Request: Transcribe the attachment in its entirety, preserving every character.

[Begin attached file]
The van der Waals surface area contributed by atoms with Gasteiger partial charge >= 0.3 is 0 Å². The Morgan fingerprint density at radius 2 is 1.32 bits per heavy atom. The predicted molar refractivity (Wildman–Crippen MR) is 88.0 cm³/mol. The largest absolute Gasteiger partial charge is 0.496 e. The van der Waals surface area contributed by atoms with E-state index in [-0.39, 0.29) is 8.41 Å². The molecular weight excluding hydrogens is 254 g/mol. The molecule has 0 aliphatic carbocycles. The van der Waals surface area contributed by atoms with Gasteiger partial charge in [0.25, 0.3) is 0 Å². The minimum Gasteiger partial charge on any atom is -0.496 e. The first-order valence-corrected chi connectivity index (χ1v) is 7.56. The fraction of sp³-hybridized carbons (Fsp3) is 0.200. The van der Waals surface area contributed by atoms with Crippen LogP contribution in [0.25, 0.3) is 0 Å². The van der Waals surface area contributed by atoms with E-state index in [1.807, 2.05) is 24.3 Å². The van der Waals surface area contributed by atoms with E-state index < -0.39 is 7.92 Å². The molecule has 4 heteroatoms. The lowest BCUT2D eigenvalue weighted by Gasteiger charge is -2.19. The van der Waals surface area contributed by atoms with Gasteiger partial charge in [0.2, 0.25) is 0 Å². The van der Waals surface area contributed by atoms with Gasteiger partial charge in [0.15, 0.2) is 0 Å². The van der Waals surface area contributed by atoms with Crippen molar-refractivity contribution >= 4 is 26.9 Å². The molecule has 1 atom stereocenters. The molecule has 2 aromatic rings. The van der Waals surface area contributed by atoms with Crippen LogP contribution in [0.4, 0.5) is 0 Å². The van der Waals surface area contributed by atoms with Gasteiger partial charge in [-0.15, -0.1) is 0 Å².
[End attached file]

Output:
The van der Waals surface area contributed by atoms with Gasteiger partial charge >= 0.3 is 0 Å². The Morgan fingerprint density at radius 2 is 1.32 bits per heavy atom. The predicted molar refractivity (Wildman–Crippen MR) is 88.0 cm³/mol. The largest absolute Gasteiger partial charge is 0.496 e. The van der Waals surface area contributed by atoms with E-state index in [-0.39, 0.29) is 8.41 Å². The molecular weight excluding hydrogens is 254 g/mol. The molecule has 0 aliphatic carbocycles. The van der Waals surface area contributed by atoms with Gasteiger partial charge in [0.25, 0.3) is 0 Å². The minimum Gasteiger partial charge on any atom is -0.496 e. The first-order valence-corrected chi connectivity index (χ1v) is 7.56. The fraction of sp³-hybridized carbons (Fsp3) is 0.200. The van der Waals surface area contributed by atoms with Crippen LogP contribution in [0.25, 0.3) is 0 Å². The van der Waals surface area contributed by atoms with E-state index in [1.807, 2.05) is 24.3 Å². The van der Waals surface area contributed by atoms with E-state index < -0.39 is 7.92 Å². The molecule has 4 heteroatoms. The lowest BCUT2D eigenvalue weighted by Gasteiger charge is -2.19. The van der Waals surface area contributed by atoms with Gasteiger partial charge in [0.2, 0.25) is 0 Å². The van der Waals surface area contributed by atoms with Gasteiger partial charge in [0.15, 0.2) is 0 Å². The van der Waals surface area contributed by atoms with Crippen molar-refractivity contribution >= 4 is 26.9 Å². The molecule has 1 atom stereocenters. The molecule has 2 aromatic rings. The van der Waals surface area contributed by atoms with Crippen LogP contribution in [0.4, 0.5) is 0 Å². The van der Waals surface area contributed by atoms with Gasteiger partial charge in [-0.15, -0.1) is 0 Å².